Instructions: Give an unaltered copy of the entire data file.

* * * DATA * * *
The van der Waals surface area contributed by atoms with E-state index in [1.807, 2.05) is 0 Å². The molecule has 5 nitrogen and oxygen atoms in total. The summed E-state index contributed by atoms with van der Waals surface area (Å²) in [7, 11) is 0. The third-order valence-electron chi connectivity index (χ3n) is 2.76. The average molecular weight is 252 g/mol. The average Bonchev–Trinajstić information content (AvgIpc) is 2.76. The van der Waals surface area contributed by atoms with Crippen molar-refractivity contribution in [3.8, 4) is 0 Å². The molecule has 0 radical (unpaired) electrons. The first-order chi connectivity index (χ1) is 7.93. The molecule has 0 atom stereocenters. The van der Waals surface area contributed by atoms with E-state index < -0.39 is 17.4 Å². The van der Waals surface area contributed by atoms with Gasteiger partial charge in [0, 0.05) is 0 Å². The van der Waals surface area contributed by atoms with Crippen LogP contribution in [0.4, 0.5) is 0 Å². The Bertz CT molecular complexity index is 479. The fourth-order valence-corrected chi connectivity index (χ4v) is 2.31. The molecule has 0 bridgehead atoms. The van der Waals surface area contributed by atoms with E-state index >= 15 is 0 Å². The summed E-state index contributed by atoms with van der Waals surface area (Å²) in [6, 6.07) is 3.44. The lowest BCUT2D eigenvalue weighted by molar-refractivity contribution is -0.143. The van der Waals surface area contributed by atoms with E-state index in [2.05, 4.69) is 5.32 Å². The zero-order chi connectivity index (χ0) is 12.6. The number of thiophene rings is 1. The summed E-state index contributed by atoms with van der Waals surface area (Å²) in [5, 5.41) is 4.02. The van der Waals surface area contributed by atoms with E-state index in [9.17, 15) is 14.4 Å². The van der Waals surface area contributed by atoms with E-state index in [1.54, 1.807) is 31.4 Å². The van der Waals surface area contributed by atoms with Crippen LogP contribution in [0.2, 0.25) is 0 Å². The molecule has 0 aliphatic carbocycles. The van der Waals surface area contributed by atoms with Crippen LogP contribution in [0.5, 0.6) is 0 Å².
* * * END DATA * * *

The van der Waals surface area contributed by atoms with E-state index in [1.807, 2.05) is 0 Å². The molecule has 5 nitrogen and oxygen atoms in total. The summed E-state index contributed by atoms with van der Waals surface area (Å²) in [7, 11) is 0. The third-order valence-electron chi connectivity index (χ3n) is 2.76. The average molecular weight is 252 g/mol. The average Bonchev–Trinajstić information content (AvgIpc) is 2.76. The van der Waals surface area contributed by atoms with Crippen molar-refractivity contribution in [3.8, 4) is 0 Å². The molecule has 0 radical (unpaired) electrons. The first-order chi connectivity index (χ1) is 7.93. The molecule has 0 atom stereocenters. The van der Waals surface area contributed by atoms with E-state index < -0.39 is 17.4 Å². The van der Waals surface area contributed by atoms with Gasteiger partial charge in [0, 0.05) is 0 Å². The van der Waals surface area contributed by atoms with Crippen LogP contribution in [0.4, 0.5) is 0 Å². The Bertz CT molecular complexity index is 479. The fourth-order valence-corrected chi connectivity index (χ4v) is 2.31. The molecule has 0 bridgehead atoms. The van der Waals surface area contributed by atoms with E-state index >= 15 is 0 Å². The summed E-state index contributed by atoms with van der Waals surface area (Å²) in [6, 6.07) is 3.44. The lowest BCUT2D eigenvalue weighted by molar-refractivity contribution is -0.143. The van der Waals surface area contributed by atoms with E-state index in [2.05, 4.69) is 5.32 Å². The zero-order chi connectivity index (χ0) is 12.6. The number of thiophene rings is 1. The summed E-state index contributed by atoms with van der Waals surface area (Å²) in [5, 5.41) is 4.02. The van der Waals surface area contributed by atoms with E-state index in [9.17, 15) is 14.4 Å². The van der Waals surface area contributed by atoms with E-state index in [1.54, 1.807) is 31.4 Å². The van der Waals surface area contributed by atoms with Crippen LogP contribution in [0.2, 0.25) is 0 Å². The molecule has 0 aliphatic carbocycles. The van der Waals surface area contributed by atoms with Crippen LogP contribution in [0.5, 0.6) is 0 Å².